Source: White Paper, An Elected Second Chamber, July 14, 2008.

(a) With reference to the source, what changes to the second chamber are proposed? (5 Marks)

(b) With reference to the source, and your own knowledge, explain the arguments for a fully or partly elected second chamber. (10 Marks)

(c) Make out a case against an elected second chamber.(25 Marks)

January 2011 House of Commons

Study the following passage and answer the questions that follow.

Extracts from three days proceedings of the House of Commons

January 12, 2010

x Questions to the Secretary of State for Health

x Third Reading of the Personal Care at Home Bill

January 13, 2010

x Questions to the Secretary of State for Scotland

x Questions to the Prime Minister

x Opposition Motion presented by the Leader of the Opposition: ‘That this House notes with concern the increase in the number of young people not in employment, education or training….[continued]’

x Report presented by the Select Committee on Foreign Affairs on global security in Afghanistan and Pakistan

January 14, 2010

x Public Bill Committee on the Financial Services Bill to consider proposed amendments to clause 26.

Source: www.parliament.gov.uk, January, 2010.

(a) With reference to the source, describe two functions of the House of Commons.(5 Marks)

(b) With reference to the source, and your own knowledge, explain how the House of Commons can control the power of government. (10 Marks)

(c) To what extent is the House of Commons effective in carrying out its various functions? (25 Marks)

June 2011 Parliamentary reform

Study the following passage and answer the questions that follow.

Extracts from the document: ‘The Coalition: our programme for government ’.

We will establish five-year fixed term Parliaments. We will put a binding motion before the House of Commons stating that the next general election will be held on the first Thursday of May, 2015. Following this motion, we will legislate to make provision for fixed term Parliaments of five years.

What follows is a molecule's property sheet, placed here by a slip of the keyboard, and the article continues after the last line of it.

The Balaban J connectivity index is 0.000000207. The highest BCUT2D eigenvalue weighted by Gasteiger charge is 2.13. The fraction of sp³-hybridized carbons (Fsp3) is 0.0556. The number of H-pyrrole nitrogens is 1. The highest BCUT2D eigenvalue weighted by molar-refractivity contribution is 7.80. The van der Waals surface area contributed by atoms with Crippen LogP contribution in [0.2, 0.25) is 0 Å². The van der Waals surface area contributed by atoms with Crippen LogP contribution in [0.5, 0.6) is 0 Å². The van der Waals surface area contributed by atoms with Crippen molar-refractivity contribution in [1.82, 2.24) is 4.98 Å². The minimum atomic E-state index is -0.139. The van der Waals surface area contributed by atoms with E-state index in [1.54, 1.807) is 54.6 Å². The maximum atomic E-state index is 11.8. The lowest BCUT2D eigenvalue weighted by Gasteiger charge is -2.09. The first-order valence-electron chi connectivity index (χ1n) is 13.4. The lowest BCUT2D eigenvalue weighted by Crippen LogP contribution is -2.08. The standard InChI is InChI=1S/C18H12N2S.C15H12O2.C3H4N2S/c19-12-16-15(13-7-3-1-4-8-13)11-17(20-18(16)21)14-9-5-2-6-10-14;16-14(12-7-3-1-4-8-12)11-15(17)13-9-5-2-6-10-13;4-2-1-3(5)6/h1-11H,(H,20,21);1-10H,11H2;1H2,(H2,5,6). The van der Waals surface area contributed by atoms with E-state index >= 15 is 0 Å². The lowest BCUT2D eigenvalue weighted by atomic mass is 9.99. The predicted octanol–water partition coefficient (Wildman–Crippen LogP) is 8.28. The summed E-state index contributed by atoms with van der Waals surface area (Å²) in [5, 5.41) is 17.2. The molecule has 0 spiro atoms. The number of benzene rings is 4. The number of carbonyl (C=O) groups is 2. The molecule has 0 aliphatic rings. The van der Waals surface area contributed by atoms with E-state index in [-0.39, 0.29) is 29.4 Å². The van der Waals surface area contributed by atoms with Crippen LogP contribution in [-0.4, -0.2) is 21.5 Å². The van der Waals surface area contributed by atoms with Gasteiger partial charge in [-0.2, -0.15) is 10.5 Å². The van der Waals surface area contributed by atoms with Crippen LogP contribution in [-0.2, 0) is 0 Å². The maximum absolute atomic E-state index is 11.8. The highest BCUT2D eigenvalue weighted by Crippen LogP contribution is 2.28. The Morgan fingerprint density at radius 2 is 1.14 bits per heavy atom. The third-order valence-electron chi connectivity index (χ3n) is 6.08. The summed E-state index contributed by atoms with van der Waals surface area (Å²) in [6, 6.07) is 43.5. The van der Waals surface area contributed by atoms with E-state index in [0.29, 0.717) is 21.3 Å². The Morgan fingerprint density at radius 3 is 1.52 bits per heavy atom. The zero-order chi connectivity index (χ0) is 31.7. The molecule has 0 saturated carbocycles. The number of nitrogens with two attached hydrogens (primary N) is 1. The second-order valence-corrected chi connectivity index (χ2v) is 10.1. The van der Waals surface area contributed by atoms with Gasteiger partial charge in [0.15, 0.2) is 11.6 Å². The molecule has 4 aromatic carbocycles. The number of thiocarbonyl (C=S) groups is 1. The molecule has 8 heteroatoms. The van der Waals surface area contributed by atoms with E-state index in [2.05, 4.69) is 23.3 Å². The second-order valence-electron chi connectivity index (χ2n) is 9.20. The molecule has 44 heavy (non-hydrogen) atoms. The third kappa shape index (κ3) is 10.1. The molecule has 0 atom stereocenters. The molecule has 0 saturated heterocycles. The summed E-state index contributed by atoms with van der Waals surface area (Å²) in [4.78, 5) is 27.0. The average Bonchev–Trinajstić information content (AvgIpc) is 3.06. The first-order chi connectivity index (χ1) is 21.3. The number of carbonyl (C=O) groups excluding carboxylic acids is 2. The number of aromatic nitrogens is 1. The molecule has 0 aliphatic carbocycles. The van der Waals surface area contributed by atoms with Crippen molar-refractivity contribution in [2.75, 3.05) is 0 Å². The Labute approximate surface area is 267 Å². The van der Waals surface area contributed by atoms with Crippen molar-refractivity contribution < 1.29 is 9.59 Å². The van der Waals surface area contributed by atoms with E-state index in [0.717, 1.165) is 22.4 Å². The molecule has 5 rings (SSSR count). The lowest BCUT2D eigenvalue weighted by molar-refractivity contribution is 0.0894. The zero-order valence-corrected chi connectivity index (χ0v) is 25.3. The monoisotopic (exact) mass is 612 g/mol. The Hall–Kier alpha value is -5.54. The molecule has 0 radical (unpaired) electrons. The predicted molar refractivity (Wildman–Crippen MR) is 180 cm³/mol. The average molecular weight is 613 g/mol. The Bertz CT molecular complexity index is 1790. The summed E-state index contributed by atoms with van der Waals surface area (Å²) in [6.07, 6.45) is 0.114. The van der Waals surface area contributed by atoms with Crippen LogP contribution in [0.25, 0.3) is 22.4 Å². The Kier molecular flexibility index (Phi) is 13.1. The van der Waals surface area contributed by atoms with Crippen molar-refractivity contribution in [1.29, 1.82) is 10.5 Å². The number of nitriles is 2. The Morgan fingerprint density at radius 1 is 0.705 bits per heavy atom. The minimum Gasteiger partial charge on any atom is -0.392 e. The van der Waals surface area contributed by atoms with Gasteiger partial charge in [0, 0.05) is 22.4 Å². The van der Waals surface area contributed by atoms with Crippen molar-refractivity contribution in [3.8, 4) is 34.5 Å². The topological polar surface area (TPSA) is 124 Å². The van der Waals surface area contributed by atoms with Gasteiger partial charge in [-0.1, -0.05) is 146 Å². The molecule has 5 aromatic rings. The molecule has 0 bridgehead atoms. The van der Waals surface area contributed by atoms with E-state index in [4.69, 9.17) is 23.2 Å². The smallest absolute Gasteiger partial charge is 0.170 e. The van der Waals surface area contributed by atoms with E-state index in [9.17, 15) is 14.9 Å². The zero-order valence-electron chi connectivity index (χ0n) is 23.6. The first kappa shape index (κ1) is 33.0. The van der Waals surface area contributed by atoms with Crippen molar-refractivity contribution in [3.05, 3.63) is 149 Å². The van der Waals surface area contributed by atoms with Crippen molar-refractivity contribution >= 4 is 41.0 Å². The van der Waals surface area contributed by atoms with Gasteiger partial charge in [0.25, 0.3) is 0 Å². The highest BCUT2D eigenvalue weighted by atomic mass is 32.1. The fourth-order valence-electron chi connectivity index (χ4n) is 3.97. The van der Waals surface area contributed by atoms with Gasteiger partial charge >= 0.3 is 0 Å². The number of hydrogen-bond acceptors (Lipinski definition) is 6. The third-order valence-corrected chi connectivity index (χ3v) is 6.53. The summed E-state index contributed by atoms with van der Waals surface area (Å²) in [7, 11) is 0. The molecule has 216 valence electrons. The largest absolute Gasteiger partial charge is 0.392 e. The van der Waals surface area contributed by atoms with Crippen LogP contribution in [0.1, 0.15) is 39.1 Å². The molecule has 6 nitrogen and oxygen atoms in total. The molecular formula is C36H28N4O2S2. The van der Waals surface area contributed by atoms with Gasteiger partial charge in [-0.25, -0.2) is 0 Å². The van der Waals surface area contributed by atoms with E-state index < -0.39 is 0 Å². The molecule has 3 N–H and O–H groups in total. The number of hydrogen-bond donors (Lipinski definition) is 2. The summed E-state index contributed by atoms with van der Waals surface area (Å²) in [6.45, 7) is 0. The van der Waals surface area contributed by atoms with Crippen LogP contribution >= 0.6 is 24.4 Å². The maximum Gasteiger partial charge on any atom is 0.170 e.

We will bring forward a Referendum Bill on electoral reform, which includes provision for the introduction of the Alternative Vote in the event of a positive result in the referendum, as well as for the creation of fewer and more equal sized constituencies.

We will bring forward early legislation to introduce a power of recall, allowing voters to force a by-election where an MP is found to have engaged in serious wrongdoing.

We will establish a committee to bring forward proposals for a wholly or mainly elected upper chamber on the basis of proportional representation.

We will bring forward proposals… for reform to the House of Commons… starting with the proposed committee for management of backbench business. A House Business Committee, to consider government business, will be established by the third year of the Parliament.

We will ensure that any petition that secures 100,000 signatures will be eligible for public debate in Parliament.

Source: ‘The Coalition: our programme for government’, Cabinet Office, May 2010 © Crown copyright 2010

(a) With reference to the source, describe three proposals that seek to strengthen parliamentary representation by increasing popular participation. (5 Marks)

(b) With reference to the source, and your own knowledge, explain how three of these proposals seek to make government more accountable to Parliament. (10 Marks)

(c) To what extent will the coalition government’s proposals bring about an effective reform of Parliament? ( 25 Marks)

January 2012 Parliament:

Study the following passage and answer the questions that follow.

Select Committees

There is a House of Commons select committee for each government department, examining three aspects: spending, policies and administration. These departmental select committees have a minimum of 11 members, who decide upon a line of inquiry and then gather written and oral evidence. Findings are reported to the Commons, printed, and published on the Parliament website. The government then usually has 60 days to reply to the committee’s recommendations.

Following the adoption by the House of Commons of recommendations from the Reform of the House of Commons Committee:

x Departmental select committee chairs are elected by their fellow MPs

x A backbench business committee has been established with the ability to schedule business in the Commons chamber and in Westminster Hall on days, or parts of days, set aside for non-government business.

Legislative committees

Both Houses of Parliament refer legislation to committees for detailed discussion and approval. These committees are part of the process of making laws. They scrutinise proposed laws and may consider amendments to improve the legislation. Amendments approved in legislative committees must be approved by the whole House.